Flipping is a big key when fishing for bass


By John Phillips
October 23, 2001

- Denny Brauer of Camdenton, Mo., the first bass fisherman to ever earn $1 million in a year while tournament bass fishing, always has enjoyed flipping for bass.

Although Brauer has won numerous other tournaments using various strategies, when I asked Brauer recently what made him one of the best fishermen in America, he smiled his sheepish grin and said, "Now, John, I don't know that I'm one of the best fishermen in the country. But one of the things that I am doing that the other anglers may not be is I really am paying attention when I'm fishing.

"When my lure enters the water, I'm mentally trying to see what the lure is doing under the water. I attempt to determine if the bass has taken the lure on the fall, after I've jigged it a couple of times, or, if the bass is taking the bait when it's laying on the bottom. By knowing what the lure is doing when the bass takes it, I can learn what technique produces the most strikes and how long to leave my bait in a particular spot.

"For instance, if I notice that the bass are taking the baits on the fall but not taking the baits when they hit the bottom, then I know I need to fish the baits only on the fall. When the bait reaches the bottom, I need to pick up the bait quickly and fish it again. Or, if the bass doesn't hit the bait on the fall but waits to take the bait until I jig the bait a time or two up off the bottom, then I realize I need to fish more patiently and expect the bite to come after the lure gets to the bottom."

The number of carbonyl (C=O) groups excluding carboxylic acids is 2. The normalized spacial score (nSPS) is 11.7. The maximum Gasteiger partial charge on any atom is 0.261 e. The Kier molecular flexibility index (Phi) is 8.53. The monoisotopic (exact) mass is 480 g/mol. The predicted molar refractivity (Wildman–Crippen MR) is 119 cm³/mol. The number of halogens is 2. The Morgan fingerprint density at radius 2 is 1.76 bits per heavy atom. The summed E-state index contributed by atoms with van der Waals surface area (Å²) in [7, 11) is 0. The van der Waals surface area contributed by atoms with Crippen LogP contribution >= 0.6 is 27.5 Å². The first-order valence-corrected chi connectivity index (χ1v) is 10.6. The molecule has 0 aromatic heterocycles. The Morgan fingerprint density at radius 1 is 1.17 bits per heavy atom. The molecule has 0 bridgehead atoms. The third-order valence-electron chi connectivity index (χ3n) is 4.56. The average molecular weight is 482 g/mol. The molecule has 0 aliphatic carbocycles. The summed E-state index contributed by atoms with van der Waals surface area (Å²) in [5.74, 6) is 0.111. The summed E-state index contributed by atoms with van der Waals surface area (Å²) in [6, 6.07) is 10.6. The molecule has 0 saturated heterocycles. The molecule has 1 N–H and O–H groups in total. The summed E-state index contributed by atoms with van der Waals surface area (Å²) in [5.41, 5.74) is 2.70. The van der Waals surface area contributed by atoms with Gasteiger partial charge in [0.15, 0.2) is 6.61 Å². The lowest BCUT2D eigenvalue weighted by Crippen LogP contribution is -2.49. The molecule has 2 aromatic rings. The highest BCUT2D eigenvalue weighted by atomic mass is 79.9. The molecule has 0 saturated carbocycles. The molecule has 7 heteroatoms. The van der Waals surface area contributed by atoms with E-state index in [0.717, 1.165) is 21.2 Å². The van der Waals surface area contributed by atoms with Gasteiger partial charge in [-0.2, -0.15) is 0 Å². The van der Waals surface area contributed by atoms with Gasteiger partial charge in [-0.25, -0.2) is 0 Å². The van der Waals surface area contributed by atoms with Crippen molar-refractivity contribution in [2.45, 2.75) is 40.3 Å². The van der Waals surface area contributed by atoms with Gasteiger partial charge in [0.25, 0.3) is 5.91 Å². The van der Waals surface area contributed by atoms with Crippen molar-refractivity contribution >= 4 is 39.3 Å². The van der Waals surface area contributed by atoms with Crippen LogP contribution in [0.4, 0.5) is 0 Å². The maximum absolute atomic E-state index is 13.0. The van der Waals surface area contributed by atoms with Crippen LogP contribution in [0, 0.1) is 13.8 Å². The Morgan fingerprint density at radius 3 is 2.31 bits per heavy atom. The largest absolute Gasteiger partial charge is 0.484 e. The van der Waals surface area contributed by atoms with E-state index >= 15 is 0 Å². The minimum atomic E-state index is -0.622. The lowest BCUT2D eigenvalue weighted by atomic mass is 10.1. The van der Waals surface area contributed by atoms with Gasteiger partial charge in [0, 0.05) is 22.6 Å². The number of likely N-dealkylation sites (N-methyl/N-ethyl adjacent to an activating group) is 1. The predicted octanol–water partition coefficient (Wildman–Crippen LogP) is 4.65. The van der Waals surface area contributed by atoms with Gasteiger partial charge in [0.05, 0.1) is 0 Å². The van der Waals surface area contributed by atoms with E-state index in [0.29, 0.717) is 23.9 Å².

To successfully flip and pitch, Brauer also must determine the position of the bass in the cover. When Brauer catches a bass, he tries to decide whether the bass is holding on the shady or the sunny side of a bush, in the middle of the bush, on the windy side of the bush or on the downwind side of the bush. He also wants to know on what kind of cover the bass are holding - on rocky points, in pockets, on a log that doesn't have any bark, on a log with plenty of bark, in the limbs or on the stump.

"I try and find a pattern inside of a pattern," Brauer says. "When I determine the pattern within a pattern, then I can let my partner make two or three flips or pitches. If he doesn't catch a bass, I can flip to that same piece of cover my partner has just fished. However, I'll know where the bass are holding and catch the bass my partner has been unable to take.

"Once I fished behind an angler in a boat who hadn't had a bite all day. But I took 10 bass myself in that same water that the other angler already had fished. The guy looked at me and said, 'You're the luckiest guy I've ever seen.'

"He didn't realize that I knew where the fish were and he didn't, because I had paid attention to where my jig was in the cover and what it was doing in the cover. My fishing buddy wasn't paying attention."

To catch more bass this weekend, learn to visualize what your lure is doing under the water, and where the fish are positioned in the cover. Then try to duplicate that same type of cover, and make the same presentation with your lure as before to take bass.

Don't just go fishing. Think, and observe when you're fishing for bass. Then, like Brauer, you can catch more bass and have more fun.

 

 

 


 

 

 

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